- Unknown Test Results: Test results are not always complete by the time the patient leaves the hospital. This means the test results will not be included in the report the patient's primary care doctor receives.
- Lack of Follow-up: Patients themselves often do not fully understand the nature of their health problems or realize they need to make appointments for tests or procedures after leaving the hospital. They may be unable to make appointments due to lack of access to transportation or availability of appropriate doctors/specialists. Research has found that more than one-third of the patients who left the hospital in need of more care (e.g., lab tests or a referral to a specialist) failed to get that care.
- Medicine Reconciliation and Adverse Events: Confusion about which medicines to take can also lead to problems after a patient leaves the hospital. When patients are admitted to the hospital, many stop taking their regular medicines and start taking new ones. Once they leave the hospital, there is often confusion regarding which of the prehospitalization medicines should be continued. This may result in the patient failing to take needed medicine, taking duplicate medicine, or experiencing adverse drug events or natural remedy interactions.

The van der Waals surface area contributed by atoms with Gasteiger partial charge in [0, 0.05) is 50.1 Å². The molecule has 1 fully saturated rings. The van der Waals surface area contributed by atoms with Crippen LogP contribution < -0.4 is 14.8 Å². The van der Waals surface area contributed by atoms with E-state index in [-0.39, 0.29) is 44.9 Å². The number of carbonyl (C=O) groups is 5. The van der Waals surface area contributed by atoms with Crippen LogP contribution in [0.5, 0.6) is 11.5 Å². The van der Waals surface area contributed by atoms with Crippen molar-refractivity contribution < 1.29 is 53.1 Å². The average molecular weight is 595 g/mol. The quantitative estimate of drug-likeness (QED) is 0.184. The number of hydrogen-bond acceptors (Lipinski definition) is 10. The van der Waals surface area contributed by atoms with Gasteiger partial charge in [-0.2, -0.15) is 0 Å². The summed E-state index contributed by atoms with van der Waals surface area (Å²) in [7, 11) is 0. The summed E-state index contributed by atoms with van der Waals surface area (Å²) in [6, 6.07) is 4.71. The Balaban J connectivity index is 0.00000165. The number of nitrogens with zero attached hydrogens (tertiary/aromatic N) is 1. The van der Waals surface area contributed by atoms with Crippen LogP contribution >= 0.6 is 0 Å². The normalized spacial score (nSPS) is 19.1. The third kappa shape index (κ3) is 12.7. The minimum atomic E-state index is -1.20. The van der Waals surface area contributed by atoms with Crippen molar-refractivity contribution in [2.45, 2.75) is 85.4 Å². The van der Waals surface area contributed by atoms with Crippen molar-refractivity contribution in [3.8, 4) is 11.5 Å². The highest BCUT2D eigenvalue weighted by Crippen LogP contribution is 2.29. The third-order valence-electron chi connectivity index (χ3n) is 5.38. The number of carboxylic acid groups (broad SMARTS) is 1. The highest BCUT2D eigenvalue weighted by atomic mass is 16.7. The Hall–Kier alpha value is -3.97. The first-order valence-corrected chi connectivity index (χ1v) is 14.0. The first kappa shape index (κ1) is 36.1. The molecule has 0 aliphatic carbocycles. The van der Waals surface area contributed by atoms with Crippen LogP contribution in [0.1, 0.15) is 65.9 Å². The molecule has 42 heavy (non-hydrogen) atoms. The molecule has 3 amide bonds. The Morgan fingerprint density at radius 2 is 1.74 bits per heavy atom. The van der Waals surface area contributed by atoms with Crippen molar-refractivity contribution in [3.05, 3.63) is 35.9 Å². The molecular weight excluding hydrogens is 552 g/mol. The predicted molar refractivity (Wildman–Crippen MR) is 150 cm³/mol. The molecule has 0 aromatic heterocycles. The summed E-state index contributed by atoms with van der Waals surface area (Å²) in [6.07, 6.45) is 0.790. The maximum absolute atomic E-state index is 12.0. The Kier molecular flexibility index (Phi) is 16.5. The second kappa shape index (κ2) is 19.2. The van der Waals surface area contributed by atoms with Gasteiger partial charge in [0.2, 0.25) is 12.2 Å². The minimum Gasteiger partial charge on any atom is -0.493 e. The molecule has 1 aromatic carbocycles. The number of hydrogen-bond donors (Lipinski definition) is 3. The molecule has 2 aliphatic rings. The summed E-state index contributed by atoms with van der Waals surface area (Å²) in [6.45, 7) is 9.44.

The result of hospitals' failure to ensure an effective transition has included adverse events, high readmission rates, and high ED visit rates. Forces are, however, converging to push hospitals toward improving their discharge processes and reducing readmission rates.
For personalized help revamping your emergency department’s discharge processes to improve patient outcomes and safety and stay ahead of the HCAHPS regulations, contact me. I’m happy to help and create a customized action plan for your emergency department.
AHRQ: “Re-Engineered Discharge (RED) Toolkit.”
Boston University: “MED Prof Earns Drucker Award.”
New York Department of Health: “Rory’s Regulations.”
New York State: “Governor Cuomo Announces New York State to Lead the Nation in Fighting Sepsis the #1 Killer in Hospitals and Make Major Improvements in Pediatric Care Through "Rory's Regulations.
NY Times: “Death of a Boy Prompts New Medical Efforts Nationwide.”